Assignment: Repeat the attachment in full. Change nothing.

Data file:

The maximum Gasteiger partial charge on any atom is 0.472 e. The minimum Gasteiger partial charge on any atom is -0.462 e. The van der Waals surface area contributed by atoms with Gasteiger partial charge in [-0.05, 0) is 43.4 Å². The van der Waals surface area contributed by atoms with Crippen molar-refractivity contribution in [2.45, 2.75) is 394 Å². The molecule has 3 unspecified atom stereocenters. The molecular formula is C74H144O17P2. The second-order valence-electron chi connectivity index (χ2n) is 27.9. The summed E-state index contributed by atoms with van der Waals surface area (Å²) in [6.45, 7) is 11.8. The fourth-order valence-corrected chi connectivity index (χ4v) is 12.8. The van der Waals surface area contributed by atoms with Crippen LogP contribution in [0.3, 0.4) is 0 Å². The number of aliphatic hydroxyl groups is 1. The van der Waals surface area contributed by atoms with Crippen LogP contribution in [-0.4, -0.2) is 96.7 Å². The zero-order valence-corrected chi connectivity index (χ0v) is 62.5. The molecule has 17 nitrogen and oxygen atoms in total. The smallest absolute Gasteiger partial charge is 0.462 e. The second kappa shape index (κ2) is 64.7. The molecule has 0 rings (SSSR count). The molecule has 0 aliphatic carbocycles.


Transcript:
The maximum Gasteiger partial charge on any atom is 0.472 e. The minimum Gasteiger partial charge on any atom is -0.462 e. The van der Waals surface area contributed by atoms with Gasteiger partial charge in [-0.05, 0) is 43.4 Å². The van der Waals surface area contributed by atoms with Crippen molar-refractivity contribution in [2.45, 2.75) is 394 Å². The molecule has 3 unspecified atom stereocenters. The molecular formula is C74H144O17P2. The second-order valence-electron chi connectivity index (χ2n) is 27.9. The summed E-state index contributed by atoms with van der Waals surface area (Å²) in [6.45, 7) is 11.8. The fourth-order valence-corrected chi connectivity index (χ4v) is 12.8. The van der Waals surface area contributed by atoms with Crippen LogP contribution in [0.3, 0.4) is 0 Å². The number of aliphatic hydroxyl groups is 1. The van der Waals surface area contributed by atoms with Crippen LogP contribution in [-0.4, -0.2) is 96.7 Å². The zero-order valence-corrected chi connectivity index (χ0v) is 62.5. The molecule has 17 nitrogen and oxygen atoms in total. The smallest absolute Gasteiger partial charge is 0.462 e. The second kappa shape index (κ2) is 64.7. The molecule has 0 rings (SSSR count). The molecule has 0 aliphatic carbocycles.